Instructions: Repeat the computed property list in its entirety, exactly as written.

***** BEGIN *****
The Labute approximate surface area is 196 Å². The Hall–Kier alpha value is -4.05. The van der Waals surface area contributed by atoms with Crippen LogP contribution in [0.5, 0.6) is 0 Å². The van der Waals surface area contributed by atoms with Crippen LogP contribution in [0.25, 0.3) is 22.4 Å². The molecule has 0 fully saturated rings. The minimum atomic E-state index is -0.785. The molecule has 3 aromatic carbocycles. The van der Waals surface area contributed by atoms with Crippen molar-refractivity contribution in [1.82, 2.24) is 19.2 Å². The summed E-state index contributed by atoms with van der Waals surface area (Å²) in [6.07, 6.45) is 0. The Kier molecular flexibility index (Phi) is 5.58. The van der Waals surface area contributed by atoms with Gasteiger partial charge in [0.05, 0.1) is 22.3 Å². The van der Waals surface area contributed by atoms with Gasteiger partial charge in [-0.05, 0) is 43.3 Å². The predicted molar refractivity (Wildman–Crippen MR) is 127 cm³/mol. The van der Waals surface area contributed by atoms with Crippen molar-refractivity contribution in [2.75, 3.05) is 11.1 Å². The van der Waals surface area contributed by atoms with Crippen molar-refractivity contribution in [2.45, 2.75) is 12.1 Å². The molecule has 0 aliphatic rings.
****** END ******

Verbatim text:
The Labute approximate surface area is 196 Å². The Hall–Kier alpha value is -4.05. The van der Waals surface area contributed by atoms with Crippen LogP contribution in [0.5, 0.6) is 0 Å². The van der Waals surface area contributed by atoms with Crippen LogP contribution in [0.25, 0.3) is 22.4 Å². The molecule has 0 fully saturated rings. The minimum atomic E-state index is -0.785. The molecule has 3 aromatic carbocycles. The van der Waals surface area contributed by atoms with Crippen molar-refractivity contribution in [1.82, 2.24) is 19.2 Å². The summed E-state index contributed by atoms with van der Waals surface area (Å²) in [6.07, 6.45) is 0. The Kier molecular flexibility index (Phi) is 5.58. The van der Waals surface area contributed by atoms with Gasteiger partial charge in [0.05, 0.1) is 22.3 Å². The van der Waals surface area contributed by atoms with Gasteiger partial charge in [-0.05, 0) is 43.3 Å². The predicted molar refractivity (Wildman–Crippen MR) is 127 cm³/mol. The van der Waals surface area contributed by atoms with Crippen molar-refractivity contribution in [2.75, 3.05) is 11.1 Å². The van der Waals surface area contributed by atoms with Crippen molar-refractivity contribution in [2.45, 2.75) is 12.1 Å². The molecule has 0 aliphatic rings.